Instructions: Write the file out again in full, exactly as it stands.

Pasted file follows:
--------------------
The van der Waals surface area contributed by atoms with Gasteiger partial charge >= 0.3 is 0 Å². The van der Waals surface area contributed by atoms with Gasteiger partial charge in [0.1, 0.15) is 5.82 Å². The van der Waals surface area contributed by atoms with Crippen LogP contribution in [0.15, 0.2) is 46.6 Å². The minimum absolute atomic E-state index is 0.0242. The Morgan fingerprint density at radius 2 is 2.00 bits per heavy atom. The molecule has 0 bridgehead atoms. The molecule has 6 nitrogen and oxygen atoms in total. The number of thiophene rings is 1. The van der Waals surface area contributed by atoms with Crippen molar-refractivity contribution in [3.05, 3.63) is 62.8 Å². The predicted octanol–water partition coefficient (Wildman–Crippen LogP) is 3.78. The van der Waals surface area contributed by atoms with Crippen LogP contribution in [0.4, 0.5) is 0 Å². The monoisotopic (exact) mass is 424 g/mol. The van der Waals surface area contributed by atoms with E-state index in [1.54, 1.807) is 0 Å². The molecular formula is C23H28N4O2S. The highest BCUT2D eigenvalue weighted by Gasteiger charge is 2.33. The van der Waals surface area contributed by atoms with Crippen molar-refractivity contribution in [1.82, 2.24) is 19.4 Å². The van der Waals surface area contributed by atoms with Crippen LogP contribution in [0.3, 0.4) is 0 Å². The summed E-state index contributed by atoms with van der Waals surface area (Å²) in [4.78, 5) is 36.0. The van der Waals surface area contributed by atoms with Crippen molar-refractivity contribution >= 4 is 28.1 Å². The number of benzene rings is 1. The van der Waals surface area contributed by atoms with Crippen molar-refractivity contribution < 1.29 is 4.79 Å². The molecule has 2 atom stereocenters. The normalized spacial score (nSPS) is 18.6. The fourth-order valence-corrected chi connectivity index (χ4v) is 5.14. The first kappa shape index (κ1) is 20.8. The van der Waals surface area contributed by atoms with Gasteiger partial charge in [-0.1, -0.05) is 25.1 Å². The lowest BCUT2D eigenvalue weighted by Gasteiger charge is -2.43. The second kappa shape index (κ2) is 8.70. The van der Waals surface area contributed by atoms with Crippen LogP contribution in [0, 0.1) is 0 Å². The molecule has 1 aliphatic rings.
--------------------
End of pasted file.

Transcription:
The van der Waals surface area contributed by atoms with Gasteiger partial charge >= 0.3 is 0 Å². The van der Waals surface area contributed by atoms with Gasteiger partial charge in [0.1, 0.15) is 5.82 Å². The van der Waals surface area contributed by atoms with Crippen LogP contribution in [0.15, 0.2) is 46.6 Å². The minimum absolute atomic E-state index is 0.0242. The Morgan fingerprint density at radius 2 is 2.00 bits per heavy atom. The molecule has 0 bridgehead atoms. The molecule has 6 nitrogen and oxygen atoms in total. The number of thiophene rings is 1. The van der Waals surface area contributed by atoms with Crippen molar-refractivity contribution in [3.05, 3.63) is 62.8 Å². The predicted octanol–water partition coefficient (Wildman–Crippen LogP) is 3.78. The van der Waals surface area contributed by atoms with Crippen LogP contribution in [0.4, 0.5) is 0 Å². The monoisotopic (exact) mass is 424 g/mol. The van der Waals surface area contributed by atoms with E-state index in [1.54, 1.807) is 0 Å². The molecular formula is C23H28N4O2S. The highest BCUT2D eigenvalue weighted by Gasteiger charge is 2.33. The van der Waals surface area contributed by atoms with Crippen molar-refractivity contribution in [1.82, 2.24) is 19.4 Å². The van der Waals surface area contributed by atoms with Crippen LogP contribution in [0.3, 0.4) is 0 Å². The summed E-state index contributed by atoms with van der Waals surface area (Å²) in [4.78, 5) is 36.0. The van der Waals surface area contributed by atoms with Crippen molar-refractivity contribution >= 4 is 28.1 Å². The number of benzene rings is 1. The van der Waals surface area contributed by atoms with Crippen molar-refractivity contribution < 1.29 is 4.79 Å². The molecule has 2 atom stereocenters. The normalized spacial score (nSPS) is 18.6. The fourth-order valence-corrected chi connectivity index (χ4v) is 5.14. The first kappa shape index (κ1) is 20.8. The van der Waals surface area contributed by atoms with Gasteiger partial charge in [-0.1, -0.05) is 25.1 Å². The lowest BCUT2D eigenvalue weighted by Gasteiger charge is -2.43. The second kappa shape index (κ2) is 8.70. The van der Waals surface area contributed by atoms with Crippen LogP contribution in [0, 0.1) is 0 Å². The molecule has 1 aliphatic rings.